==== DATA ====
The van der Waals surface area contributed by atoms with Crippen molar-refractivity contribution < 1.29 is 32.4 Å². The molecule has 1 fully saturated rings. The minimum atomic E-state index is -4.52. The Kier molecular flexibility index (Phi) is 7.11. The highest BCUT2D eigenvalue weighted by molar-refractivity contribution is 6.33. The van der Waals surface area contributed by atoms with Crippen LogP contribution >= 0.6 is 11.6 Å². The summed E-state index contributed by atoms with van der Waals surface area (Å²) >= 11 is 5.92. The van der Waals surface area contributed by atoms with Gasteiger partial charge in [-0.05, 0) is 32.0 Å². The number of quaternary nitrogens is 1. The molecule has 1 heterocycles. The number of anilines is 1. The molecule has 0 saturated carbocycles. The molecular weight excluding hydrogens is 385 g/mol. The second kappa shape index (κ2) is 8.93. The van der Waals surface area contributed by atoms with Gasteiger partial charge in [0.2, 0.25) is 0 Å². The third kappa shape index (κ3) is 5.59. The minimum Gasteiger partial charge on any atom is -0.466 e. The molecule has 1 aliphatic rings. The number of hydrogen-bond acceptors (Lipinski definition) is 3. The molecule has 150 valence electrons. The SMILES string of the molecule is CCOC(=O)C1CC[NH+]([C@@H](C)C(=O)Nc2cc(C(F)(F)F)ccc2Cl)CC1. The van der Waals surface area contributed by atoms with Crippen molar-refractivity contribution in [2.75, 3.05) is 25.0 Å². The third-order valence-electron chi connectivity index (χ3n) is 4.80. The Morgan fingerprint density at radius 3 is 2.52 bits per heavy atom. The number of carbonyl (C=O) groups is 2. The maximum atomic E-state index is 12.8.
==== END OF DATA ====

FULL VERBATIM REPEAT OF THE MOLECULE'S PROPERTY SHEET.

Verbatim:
The van der Waals surface area contributed by atoms with Crippen molar-refractivity contribution < 1.29 is 32.4 Å². The molecule has 1 fully saturated rings. The minimum atomic E-state index is -4.52. The Kier molecular flexibility index (Phi) is 7.11. The highest BCUT2D eigenvalue weighted by molar-refractivity contribution is 6.33. The van der Waals surface area contributed by atoms with Crippen LogP contribution >= 0.6 is 11.6 Å². The summed E-state index contributed by atoms with van der Waals surface area (Å²) >= 11 is 5.92. The van der Waals surface area contributed by atoms with Gasteiger partial charge in [-0.05, 0) is 32.0 Å². The number of quaternary nitrogens is 1. The molecule has 1 heterocycles. The number of anilines is 1. The molecule has 0 saturated carbocycles. The molecular weight excluding hydrogens is 385 g/mol. The second kappa shape index (κ2) is 8.93. The van der Waals surface area contributed by atoms with Gasteiger partial charge in [0.2, 0.25) is 0 Å². The third kappa shape index (κ3) is 5.59. The minimum Gasteiger partial charge on any atom is -0.466 e. The molecule has 1 aliphatic rings. The number of hydrogen-bond acceptors (Lipinski definition) is 3. The molecule has 150 valence electrons. The SMILES string of the molecule is CCOC(=O)C1CC[NH+]([C@@H](C)C(=O)Nc2cc(C(F)(F)F)ccc2Cl)CC1. The van der Waals surface area contributed by atoms with Crippen molar-refractivity contribution in [2.75, 3.05) is 25.0 Å². The third-order valence-electron chi connectivity index (χ3n) is 4.80. The Morgan fingerprint density at radius 3 is 2.52 bits per heavy atom. The number of carbonyl (C=O) groups is 2. The maximum atomic E-state index is 12.8.